Where Does It End?
With most banks dropping their rates further and further, there’s no end in sight for great lending deals, writes Ryan Smuts.
1 June 2020
I feel like each month that goes by I’m surprised by the mortgage rates that hit the market. When we first saw banks go under 3% it was a shock – then not too long after that, in early May, we saw Bank of China come out with 12 months at 2.79% and 18 and 24 months at 2.89%. Other rates were still slightly above the 3% mark.
Within days a war had begun following comments from the RBNZ deputy governor, Geoff Bascand, who said they had expected to see more discounts passed on to retail borrowers.
ASB is currently leading at 2.69% in the two-year space and BNZ has all one to five-year rates under 3%. By the time this is published I wouldn’t be surprised if rates are even lower than this – banks seem more open to matching other lenders now than they were in the past few months.
In terms of mortgage borrowing, many New Zealand mortgage holders are favouring the one-year fixed rate. This is due to it being the lowest and also the fact that rates are expected to stay low for the foreseeable future. This flexibility allows borrowers to have another opportunity to negotiate an even better rate in a year’s time.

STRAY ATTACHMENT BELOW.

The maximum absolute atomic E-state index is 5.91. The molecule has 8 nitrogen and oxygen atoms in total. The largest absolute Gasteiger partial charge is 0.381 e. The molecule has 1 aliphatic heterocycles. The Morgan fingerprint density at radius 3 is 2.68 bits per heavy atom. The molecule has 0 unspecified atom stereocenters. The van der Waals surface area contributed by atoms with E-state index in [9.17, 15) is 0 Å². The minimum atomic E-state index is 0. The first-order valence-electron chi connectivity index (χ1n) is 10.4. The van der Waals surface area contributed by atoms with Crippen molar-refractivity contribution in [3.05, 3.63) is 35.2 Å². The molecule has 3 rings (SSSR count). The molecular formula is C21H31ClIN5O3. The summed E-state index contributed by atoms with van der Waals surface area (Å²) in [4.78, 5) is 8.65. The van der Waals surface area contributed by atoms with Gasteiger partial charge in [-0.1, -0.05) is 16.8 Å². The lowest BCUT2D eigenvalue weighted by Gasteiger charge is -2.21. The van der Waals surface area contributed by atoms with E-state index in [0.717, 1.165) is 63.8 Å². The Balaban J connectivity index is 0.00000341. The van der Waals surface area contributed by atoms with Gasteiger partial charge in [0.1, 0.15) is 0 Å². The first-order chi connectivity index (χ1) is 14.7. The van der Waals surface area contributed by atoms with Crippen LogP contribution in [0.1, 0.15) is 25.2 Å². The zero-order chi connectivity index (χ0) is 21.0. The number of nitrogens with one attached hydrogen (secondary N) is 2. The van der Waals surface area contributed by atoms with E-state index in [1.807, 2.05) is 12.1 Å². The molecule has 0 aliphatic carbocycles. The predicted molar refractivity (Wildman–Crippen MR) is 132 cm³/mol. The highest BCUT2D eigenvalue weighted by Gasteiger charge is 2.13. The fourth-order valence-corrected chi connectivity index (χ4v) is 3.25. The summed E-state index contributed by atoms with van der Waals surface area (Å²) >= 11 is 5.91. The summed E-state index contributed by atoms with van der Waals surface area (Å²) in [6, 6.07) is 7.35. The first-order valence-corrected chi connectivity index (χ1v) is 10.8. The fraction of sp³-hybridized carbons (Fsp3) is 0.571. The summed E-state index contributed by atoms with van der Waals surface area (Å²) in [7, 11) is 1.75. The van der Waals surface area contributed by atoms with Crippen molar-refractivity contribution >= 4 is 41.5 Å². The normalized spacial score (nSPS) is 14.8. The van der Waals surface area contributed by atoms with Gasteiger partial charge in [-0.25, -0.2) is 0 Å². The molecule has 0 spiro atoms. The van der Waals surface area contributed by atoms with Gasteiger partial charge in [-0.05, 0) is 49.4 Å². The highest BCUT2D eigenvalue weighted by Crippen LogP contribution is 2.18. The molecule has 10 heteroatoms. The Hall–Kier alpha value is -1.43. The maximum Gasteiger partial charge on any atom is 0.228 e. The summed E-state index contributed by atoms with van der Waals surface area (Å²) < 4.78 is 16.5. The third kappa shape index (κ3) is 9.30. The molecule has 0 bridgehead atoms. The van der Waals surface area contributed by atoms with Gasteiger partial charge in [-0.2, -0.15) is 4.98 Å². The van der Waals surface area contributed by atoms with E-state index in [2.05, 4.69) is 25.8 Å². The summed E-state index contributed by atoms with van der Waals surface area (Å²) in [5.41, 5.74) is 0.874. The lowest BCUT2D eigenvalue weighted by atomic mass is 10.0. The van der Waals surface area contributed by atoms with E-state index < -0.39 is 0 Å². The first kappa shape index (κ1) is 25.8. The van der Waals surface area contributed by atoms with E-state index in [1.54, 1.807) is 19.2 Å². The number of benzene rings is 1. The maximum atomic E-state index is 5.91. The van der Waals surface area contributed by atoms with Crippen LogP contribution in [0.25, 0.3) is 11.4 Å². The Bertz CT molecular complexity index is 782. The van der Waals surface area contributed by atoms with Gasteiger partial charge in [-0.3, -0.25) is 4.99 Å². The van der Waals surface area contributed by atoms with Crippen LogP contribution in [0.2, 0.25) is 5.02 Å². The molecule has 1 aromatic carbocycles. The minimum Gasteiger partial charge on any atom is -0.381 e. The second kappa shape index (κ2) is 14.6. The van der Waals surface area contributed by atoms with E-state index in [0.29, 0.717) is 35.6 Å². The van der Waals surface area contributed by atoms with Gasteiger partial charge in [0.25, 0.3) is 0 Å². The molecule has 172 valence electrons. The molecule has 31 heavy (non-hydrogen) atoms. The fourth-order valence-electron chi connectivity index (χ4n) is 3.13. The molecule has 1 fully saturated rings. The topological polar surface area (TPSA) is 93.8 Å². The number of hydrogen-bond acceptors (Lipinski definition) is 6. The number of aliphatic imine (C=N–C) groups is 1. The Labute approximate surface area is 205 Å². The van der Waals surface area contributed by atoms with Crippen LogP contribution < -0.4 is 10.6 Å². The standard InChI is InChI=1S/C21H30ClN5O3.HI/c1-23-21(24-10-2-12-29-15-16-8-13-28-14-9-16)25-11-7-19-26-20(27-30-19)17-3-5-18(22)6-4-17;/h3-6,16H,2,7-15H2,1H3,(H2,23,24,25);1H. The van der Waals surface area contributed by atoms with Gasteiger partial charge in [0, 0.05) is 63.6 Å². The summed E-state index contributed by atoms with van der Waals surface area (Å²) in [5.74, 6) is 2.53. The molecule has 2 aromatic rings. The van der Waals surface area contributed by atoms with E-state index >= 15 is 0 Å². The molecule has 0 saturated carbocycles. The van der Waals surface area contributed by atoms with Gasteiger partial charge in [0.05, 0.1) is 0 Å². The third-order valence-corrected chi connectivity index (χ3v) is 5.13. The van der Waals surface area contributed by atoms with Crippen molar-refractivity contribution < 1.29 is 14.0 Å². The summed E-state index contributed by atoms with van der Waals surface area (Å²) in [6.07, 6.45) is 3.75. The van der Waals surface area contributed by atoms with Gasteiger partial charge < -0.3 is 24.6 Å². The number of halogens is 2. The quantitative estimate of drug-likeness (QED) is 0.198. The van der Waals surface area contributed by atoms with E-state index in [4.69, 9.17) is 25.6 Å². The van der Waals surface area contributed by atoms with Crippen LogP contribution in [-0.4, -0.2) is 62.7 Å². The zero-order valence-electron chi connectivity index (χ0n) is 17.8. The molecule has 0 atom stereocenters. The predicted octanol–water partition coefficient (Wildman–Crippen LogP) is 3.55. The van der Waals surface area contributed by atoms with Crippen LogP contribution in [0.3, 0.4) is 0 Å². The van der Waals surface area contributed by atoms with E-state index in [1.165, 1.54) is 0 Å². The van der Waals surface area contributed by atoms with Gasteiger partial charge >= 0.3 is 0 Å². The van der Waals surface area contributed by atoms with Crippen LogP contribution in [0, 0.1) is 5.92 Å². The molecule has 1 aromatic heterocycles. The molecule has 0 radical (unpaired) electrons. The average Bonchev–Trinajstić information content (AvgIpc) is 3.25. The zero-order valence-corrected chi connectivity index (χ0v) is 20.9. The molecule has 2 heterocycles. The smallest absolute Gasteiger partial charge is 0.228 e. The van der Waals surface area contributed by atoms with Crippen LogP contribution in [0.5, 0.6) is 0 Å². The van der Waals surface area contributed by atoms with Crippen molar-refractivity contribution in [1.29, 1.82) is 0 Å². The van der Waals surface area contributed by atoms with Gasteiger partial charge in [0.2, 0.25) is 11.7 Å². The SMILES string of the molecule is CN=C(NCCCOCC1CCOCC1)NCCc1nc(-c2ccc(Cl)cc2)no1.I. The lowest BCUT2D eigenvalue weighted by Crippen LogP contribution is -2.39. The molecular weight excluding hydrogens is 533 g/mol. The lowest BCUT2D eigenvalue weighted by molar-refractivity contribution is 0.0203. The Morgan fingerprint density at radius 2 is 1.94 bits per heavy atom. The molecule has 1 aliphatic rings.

At the moment if you are a borrower you might find that as your fixed rates come up for expiry (or in some cases break early because the savings are so large) that your repayments are considerably lower than they were the last time you fixed.
For those who are currently floating and wondering what to do with mortgage rates, be aware that the longer you wait on a floating rate you may be paying more upfront than you would if you had fixed short term and then tried to renegotiate again soon.
On the other hand, if your fixed rate is coming up for renewal soon I’d be waiting to see what happens and if further cuts are available. With most banks allowing you to lock in rates for the roll-over date about 45-60 days in advance (for certainty) it won’t necessarily make sense to do this in this environment as rates are almost unanimously expected to remain low. The risk of an increase in the short-term seems highly unlikely.
It’s a race to the bottom with more and more lenders discounting rates, and competition fierce. Banks are still open for new business, so if your lender is refusing to match another lender’s rates it might be worth shopping around or discussing this with your mortgage adviser. For good clients in stable positions (despite everything else going on) who are still meeting bank criteria, banks are still lending and wanting new business – so don’t think the doors are shut.
With the Financial Stability Report coming this week, it will be interesting to see what is announced. May has been a month full of events, with the budget announced (although not fully allocated) earlier in the month, too. Low interest rates will assist borrowers in working through the current economic situation.